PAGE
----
Since it was not possible to determine precisely what percentage of displacement was attributable to animal movement versus floating displacement of the package at the sea surface, we estimated a mean floating displacement rate based on a reference data set of packages with known floating displacement rates. The reference data set consisted of satellite-enabled packages (n = 11), which provided locations via Argos over drift periods of 39–319 h, and VHF packages (n = 16), which were deployed at the surface and allowed to drift for 1–10 h before being recovered. Drift data from these packages were recorded throughout all seasons, in variable weather conditions, and in locations between 1 and 65 km from shore to provide an overall average floating displacement rate. The average floating displacement rate from these 27 tags was 0.45 ± 0.18 km h−1 (mean ± SD). This value was used to calculate an estimated floating displacement for each recovered package, which was subtracted from the total displacement of the package to produce an estimated swimming displacement for tagged sharks. This method produced conservative swimming displacement estimates, as it is unlikely that the packages drifted at precisely the same heading as the sharks swam.

Mean swimming displacement distances and bearings were calculated for each species using only sharks that survived the capture process and were swimming for the duration of the deployment. Float packages that had a total displacement less than their estimated floating displacement and packages that were deployed on sharks for less than 6 h were also excluded from analyses. Swimming displacement rates and bearings were compared between species and between the two tagging locations with Kruskal–Wallis tests followed by Dunn’s multiple comparison tests if indicated. Relationships between fish size and swimming displacement and bearing were determined using linear regressions. These analyses were conducted using the Dunn.test package in R, version 3.1.2 (R Foundation for Statistical Computing, Vienna, Austria).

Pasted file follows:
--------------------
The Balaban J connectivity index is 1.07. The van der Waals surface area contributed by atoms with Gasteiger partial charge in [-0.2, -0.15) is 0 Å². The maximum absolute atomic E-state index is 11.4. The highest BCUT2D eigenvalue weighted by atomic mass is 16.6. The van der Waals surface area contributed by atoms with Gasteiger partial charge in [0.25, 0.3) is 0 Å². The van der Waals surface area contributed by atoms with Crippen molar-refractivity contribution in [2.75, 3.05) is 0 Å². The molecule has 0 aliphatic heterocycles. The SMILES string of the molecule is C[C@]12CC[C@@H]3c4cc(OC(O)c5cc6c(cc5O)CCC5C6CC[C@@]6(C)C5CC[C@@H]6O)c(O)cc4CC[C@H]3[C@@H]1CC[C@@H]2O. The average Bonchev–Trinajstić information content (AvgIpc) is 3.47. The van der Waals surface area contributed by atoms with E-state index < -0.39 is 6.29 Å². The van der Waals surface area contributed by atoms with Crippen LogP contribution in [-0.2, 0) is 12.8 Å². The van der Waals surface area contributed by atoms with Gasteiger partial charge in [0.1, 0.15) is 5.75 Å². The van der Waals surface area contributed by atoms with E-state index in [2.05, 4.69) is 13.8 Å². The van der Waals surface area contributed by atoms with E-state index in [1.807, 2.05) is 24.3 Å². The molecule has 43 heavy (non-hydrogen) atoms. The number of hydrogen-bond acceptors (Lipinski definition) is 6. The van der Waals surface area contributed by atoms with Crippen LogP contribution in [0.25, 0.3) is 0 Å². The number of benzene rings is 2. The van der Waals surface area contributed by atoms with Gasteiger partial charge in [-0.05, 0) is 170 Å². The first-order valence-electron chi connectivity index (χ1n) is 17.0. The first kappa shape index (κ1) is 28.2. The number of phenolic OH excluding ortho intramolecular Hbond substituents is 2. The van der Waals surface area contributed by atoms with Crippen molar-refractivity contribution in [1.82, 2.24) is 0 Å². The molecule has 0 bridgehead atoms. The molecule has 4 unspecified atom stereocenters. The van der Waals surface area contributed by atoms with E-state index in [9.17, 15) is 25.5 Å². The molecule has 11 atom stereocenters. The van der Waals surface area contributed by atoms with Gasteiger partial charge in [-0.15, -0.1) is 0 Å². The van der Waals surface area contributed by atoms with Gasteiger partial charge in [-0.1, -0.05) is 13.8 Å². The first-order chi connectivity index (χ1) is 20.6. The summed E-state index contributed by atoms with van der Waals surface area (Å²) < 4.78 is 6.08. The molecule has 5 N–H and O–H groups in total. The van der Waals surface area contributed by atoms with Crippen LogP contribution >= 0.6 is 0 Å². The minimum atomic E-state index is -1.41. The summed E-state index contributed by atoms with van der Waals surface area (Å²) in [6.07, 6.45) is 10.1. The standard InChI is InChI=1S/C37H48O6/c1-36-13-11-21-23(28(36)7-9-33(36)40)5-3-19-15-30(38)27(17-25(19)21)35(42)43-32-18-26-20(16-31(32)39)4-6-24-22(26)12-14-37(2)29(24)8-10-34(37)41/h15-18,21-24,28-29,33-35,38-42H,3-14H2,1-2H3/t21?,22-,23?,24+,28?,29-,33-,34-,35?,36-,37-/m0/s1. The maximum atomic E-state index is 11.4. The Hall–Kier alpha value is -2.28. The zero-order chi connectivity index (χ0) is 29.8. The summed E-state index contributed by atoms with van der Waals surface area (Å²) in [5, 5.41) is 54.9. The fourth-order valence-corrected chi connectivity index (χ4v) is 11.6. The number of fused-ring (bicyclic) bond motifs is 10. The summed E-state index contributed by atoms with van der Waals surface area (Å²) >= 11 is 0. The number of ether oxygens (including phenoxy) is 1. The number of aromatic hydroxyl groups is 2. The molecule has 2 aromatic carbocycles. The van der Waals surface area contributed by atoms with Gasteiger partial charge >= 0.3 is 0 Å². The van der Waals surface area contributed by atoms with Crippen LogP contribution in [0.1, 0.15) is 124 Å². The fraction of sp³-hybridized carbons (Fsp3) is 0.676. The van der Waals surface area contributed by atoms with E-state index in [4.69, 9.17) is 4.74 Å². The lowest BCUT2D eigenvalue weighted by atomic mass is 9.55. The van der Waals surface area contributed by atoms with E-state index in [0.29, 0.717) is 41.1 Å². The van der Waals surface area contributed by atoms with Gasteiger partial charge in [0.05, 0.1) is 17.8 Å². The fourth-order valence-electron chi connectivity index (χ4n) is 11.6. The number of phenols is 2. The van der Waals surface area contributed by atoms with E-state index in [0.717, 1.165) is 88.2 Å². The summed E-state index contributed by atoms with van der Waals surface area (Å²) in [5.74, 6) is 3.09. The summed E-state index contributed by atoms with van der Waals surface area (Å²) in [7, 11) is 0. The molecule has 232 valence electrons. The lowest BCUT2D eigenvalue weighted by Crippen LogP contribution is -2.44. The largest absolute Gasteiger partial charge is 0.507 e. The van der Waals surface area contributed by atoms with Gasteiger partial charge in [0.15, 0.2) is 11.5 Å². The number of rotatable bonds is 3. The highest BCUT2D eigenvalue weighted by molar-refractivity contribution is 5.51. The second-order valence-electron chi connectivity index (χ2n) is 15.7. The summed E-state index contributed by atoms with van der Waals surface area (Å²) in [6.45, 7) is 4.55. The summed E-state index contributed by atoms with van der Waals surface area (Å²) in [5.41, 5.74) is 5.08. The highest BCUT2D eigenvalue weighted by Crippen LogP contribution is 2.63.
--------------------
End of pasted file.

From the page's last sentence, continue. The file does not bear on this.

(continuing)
Cost-effectiveness calculation

The cost-effectiveness of this accelerometer package was assessed by calculating the mean recovery cost per float package combined with the cost of the float package itself. Each ADL–VHF float package costs approximately $940 USD (VHF = $205, ADL = $713, float materials = ~$20) and depending on deployment times can be reused approximately seven times based on battery life of the tag, driving float package costs down to $135 per deployment. The mean package recovery cost, including the costs of all boats and planes involved in recovery, was combined with this $135 tag cost to provide an approximate cost per shark for this method of assessing post-release mortality. This cost was compared to the cost of using PSATs (pop-up satellite archival tags) to monitor post-release mortality. PSAT costs were estimated at $4200 per shark using the Wildlife Computers PSAT at $4200 (price does not include Argos satellite fees). Survivorship pop-up archival tags (sPATs) are a more specialized and relatively new type of archival tag that strictly provide mortality outcomes without the detailed depth and temperature data provided by PSATs. These tags cost $2000 per shark (Wildlife Computers SPAT at $2000 each) and were also included in cost comparisons.


Package deployment and recovery

A total of 193 ADL float packages were deployed between December 2013 and August 2015. Of these, 188 have been recovered, for a 97.4 % recovery rate. Deployment times ranged between 0.7 and 62.2 h for VHF packages (mean ± SD, 22.9 ± 22.5 h) and 12–205 h for the larger, satellite-enabled packages (mean 53 ± 57 h). Float packages were recovered between 0.62 and 231 km from the tagging locations, at a mean distance of 31.3 ± 28.2 km, and were detected via VHF receiver from up to 25 km away, though detection range was generally decreased in severe weather and near electrical storms. Packages were typically found in loose clusters, with 82 % of packages recovered within 10 km of another package. Tag recovery effort lasted between 1 and 5 days depending on tag recovery success, but was generally completed within 3 days (Fig. 2). Seventy-four percent of float packages were recovered on the first full day of tag recovery, with 51 % recovered within 24 h of releasing from the shark.